Architecture: Weekend Utopias
Ten years ago nobody wanted to live in these Modernist houses in NY's achingly hip playground, the Hamptons. Now they are hot property.
Saturday 14 August 1999
Case in point, the Modernist residences of the Hamptons, Manhattan's eastern island playground. For decades these glass and concrete houses were sold for considerably less than their traditionalist neighbours. Now they are the most revered. The show "Weekend Utopia" which recently ran at East Hampton's Guild Hall was fascinating for a variety of reasons: from its opening crowd of old-school bohemians to its sheer deliciousness in terms of exemplary, mouth-watering projects.
Equally interesting is the difference in cultural climate between today's show and its predecessor "Long Island Modern: The First Generation of Modernist Architecture on Long Island, 1925-1960", which opened at the same venue, back in 1987. Both shows were impeccably curated by Alastair Gordon, who grew up summering in East Hampton. Modernism in 1987 was not what it is in 1999, nor indeed what it might have been in 1923 and nobody, not even a caricature die- hard Modernist, would pretend it was intended to have a single, fixed identity. But who would not lift a glass to 1999's Modernism which has never been more "heroic", rather than the 1987 version, which was never more disgraced.
The frisson of the Hamptons is based on the notion that you can't always get what you want, invitations are much rarer to come by than they should be, traffic worse than predicted, parties harder to gatecrash than anywhere else. So there is poetic justice in the fact that the Hampton's most desired houses were spurned for years, yet are now absolutely and utterly out-of-bounds for curious architectural tourists and most of all for buyers.
As Alastair Gordon writes in the catalogue for "Weekend Utopias": "The beach houses of this period were very much about `seeing' and `being seen'." Though both the mass media and architectural press were nowhere near as omnivorous as today, these houses are intimately linked to the magazine features, books and newspaper spreads they have already starred in.
Norman Jaffe's Osofsky residence (right and main picture), built on Shelter Island in 1970, was lavishly featured in the glossies - every flower, book and ashtray styled to shoot and only the bay beyond untameable. The architectural theorist Beatriz Colomina recently emphasised that the history of "Modernism" is more closely allied to modern media than any architect previously dared admit. These houses were designed with magazine photospreads as their alibi if not their goal, and if we here obey their wishes it is at least with the retroactive salt of self-consciousness.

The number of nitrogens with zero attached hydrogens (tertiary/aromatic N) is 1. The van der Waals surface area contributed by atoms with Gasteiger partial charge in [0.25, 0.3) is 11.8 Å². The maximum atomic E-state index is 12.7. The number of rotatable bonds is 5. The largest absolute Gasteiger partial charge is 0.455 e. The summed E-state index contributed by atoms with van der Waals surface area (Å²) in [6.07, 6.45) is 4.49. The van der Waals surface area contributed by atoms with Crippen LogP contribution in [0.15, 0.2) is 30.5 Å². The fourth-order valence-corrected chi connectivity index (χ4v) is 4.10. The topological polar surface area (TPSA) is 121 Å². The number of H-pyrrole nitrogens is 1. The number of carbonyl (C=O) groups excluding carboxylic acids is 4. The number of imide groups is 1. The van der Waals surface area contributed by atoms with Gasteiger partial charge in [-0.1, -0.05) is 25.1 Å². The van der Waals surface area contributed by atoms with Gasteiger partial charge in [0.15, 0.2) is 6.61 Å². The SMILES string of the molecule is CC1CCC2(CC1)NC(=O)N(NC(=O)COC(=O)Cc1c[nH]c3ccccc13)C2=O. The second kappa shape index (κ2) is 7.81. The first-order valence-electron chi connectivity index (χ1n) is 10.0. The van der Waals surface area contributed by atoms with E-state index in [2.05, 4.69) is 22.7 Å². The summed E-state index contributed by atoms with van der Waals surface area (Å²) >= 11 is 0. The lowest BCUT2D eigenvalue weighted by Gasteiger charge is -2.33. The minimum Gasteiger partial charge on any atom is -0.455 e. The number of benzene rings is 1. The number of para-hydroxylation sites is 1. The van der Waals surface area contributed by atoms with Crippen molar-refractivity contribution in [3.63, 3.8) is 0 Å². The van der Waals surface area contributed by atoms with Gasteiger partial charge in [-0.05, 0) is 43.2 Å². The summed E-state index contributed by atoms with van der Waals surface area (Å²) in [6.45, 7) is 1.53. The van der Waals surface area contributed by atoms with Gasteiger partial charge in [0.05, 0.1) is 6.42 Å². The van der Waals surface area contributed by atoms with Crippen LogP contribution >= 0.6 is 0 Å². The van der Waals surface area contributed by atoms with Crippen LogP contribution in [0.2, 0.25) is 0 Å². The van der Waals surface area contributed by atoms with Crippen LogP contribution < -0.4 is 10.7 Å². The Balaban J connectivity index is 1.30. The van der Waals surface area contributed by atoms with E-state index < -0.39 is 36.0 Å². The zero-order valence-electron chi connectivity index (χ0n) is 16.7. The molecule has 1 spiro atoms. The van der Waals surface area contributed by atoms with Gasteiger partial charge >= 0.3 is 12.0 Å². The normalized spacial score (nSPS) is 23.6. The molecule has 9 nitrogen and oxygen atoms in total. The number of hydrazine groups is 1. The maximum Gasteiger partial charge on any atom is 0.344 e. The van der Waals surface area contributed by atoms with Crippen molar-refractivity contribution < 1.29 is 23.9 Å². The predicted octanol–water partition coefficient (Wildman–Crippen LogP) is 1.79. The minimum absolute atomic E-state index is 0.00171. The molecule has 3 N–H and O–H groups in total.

On Georgica Pond, East Hampton's most desirable address according to Steven Spielberg, Gordon Bunshaft's 1963 house is a huge glass wall overlooking a lawn that rolls down to the pond itself. Not only a monument of domestic Modernism, it also symbolises the transition between the intellectuals and artists who discovered the Hamptons as a dirt-cheap retreat and the professionals who followed.
After Bunshaft's death, the house was bequeathed to NY's Museum of Modern Art but was later sold on to Martha Stewart, that doyenne of home hints who, as an editor, was among the first to realise Modernism was about to become the new Americana.
When architects Gwathmey, Henderson & Siegel built the Steel Houses in 1968, Bridgehampton still offered opportunities for expansive development. The Steel Houses sprawled across their sites with all the expansive largess of a Mid-western ranch. Back then, neither eco-obsessive planning laws nor over-development hampered architects' freedom.
As Gwathmey states of that period of freedom: "I didn't care about the context, as far as I was concerned this was like a clean palette." Today space is at a premium all along the shore of Long Island, with roads now jammed every Friday and Sunday and every humble field fought over.
In trying to date the origins of post-moderm architecture, 1972 is a year favoured by many. The Beebe House in Montauk, by Robert AM Stern, a guru of post modernism, was built in this year and, as a transitional structure, pays homage to traditional styles while deploying the transparency and simplicity of Modernism. The beach cabana, guest house and main residence were perched on a 50ft cliff to "maximise a sense of site". Some might claim that Stern's signature pomposity was evident even in this relatively simple structure. Stern presented the house as a stage set, a curtain rising, a sense at theatricality that is inherently post modern.
"Perhaps ocean-front sites were not meant to be built on. If the decision is so made, then the tribute to ocean and sky should be the presence of the structure." Norman Jaffe's words perfectly describe the Frank Lloyd- Wright-influenced Schlacter House he designed in Bridgehampton in 1970. They also presciently hint at what has now become a serious problem: the erosion of the beaches which currently threaten to eat away at ocean-front houses. Whereas 30 years ago every house was sited as near to the beach as possible, and the whole structure designed to emphasise that view, today beach-front houses are considered too risky for comfort.
These Hamptons homes were a dream not only for their owners but also for their architects. Richard Meier's Saltzman House of 1969, laid out all of the young Meier's influences and interests, many of which remain surprisingly similar today. Anyone comparing the Getty Center in LA and this relatively modest residence in East Hampton could probably guess they were by the same architect despite a gap of 30 years and some $300m. Meier was obsessed with Corbusier's villas and their paradoxical appropriateness to the American luxury home market. Curving walls, spiral staircases, sun decks and "piloti" columns, all pay homage. n
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